Anyone who’s ever been in a karate class or even just walked into the karate school knows that courtesy is at the forefront. You’re greeted with courtesy, you’re answered with courtesy. It’s an essential element of the atmosphere at the karate school.
But how does karate teach courtesy at home? Does it translate?
The reason is reward. When kids bow to an instructor, the instructor bows back. A raised hand gets a high five. A good kick gets an approving nod. Kids notice.
Parents can encourage this at home. When your kid does anything on their own initiative (gets up one time, does their homework, picks up their clothes and toys, brings their dishes to the sink, practices karate), give them a high five and a word of thanks.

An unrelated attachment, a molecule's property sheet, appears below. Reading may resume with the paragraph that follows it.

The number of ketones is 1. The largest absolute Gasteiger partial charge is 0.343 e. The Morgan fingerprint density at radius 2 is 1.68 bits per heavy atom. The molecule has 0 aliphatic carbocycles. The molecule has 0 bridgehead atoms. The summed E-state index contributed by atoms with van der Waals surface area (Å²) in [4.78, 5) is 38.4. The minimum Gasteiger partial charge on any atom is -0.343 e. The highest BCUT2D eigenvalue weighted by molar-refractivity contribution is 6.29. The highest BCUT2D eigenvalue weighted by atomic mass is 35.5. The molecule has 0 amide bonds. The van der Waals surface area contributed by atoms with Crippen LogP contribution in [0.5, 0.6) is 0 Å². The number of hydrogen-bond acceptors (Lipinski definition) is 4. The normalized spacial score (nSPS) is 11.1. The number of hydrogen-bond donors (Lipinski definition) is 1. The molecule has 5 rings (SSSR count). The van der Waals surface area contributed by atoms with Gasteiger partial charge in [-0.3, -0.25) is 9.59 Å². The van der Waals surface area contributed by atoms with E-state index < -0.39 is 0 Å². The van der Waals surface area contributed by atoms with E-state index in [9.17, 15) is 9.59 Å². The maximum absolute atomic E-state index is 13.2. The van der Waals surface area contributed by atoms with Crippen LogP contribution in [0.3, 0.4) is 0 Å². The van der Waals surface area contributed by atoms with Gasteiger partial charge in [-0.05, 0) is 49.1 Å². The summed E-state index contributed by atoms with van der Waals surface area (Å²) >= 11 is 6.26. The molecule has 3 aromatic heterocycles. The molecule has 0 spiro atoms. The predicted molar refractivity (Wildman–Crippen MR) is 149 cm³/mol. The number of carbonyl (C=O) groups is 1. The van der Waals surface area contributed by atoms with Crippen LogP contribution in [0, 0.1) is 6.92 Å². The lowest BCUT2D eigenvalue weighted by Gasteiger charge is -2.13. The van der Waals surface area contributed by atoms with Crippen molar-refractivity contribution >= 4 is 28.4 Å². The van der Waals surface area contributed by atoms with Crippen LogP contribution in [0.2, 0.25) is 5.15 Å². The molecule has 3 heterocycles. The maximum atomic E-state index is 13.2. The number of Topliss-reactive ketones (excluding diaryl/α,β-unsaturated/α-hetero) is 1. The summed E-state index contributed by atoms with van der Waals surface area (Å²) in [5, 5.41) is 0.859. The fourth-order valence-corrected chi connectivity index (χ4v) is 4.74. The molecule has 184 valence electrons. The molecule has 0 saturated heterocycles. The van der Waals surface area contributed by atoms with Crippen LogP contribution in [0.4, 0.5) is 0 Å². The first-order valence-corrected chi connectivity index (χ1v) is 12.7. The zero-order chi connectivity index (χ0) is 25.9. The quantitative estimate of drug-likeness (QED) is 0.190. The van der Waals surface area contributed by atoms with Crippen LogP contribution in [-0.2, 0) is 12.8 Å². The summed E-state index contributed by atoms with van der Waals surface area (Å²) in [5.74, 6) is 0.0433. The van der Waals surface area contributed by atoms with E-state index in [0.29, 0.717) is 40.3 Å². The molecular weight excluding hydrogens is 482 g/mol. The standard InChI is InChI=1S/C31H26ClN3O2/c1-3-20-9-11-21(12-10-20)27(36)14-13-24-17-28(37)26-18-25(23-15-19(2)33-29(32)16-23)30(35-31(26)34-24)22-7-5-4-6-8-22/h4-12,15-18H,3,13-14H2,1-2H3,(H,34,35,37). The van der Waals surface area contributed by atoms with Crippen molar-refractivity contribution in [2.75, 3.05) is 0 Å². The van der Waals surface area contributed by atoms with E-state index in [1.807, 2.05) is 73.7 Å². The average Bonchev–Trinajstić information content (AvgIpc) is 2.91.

On the other side of the coin, when your kids misbehave, yell, make a mess, speak with disrespect, be courteous in your response. Of course this doesn’t mean letting them off the hook; but there’s a courtesy even in punishment (or correction) that will leave a far more positive impression.
If you’ve ever seen a kid get in trouble in karate, you’ll see the instructors bring courtesy and discipline into the same sphere. The idea isn’t to express anger or frustration, but simply to address what’s wrong. That attitude impresses kids on the mat. It impresses them at home, too.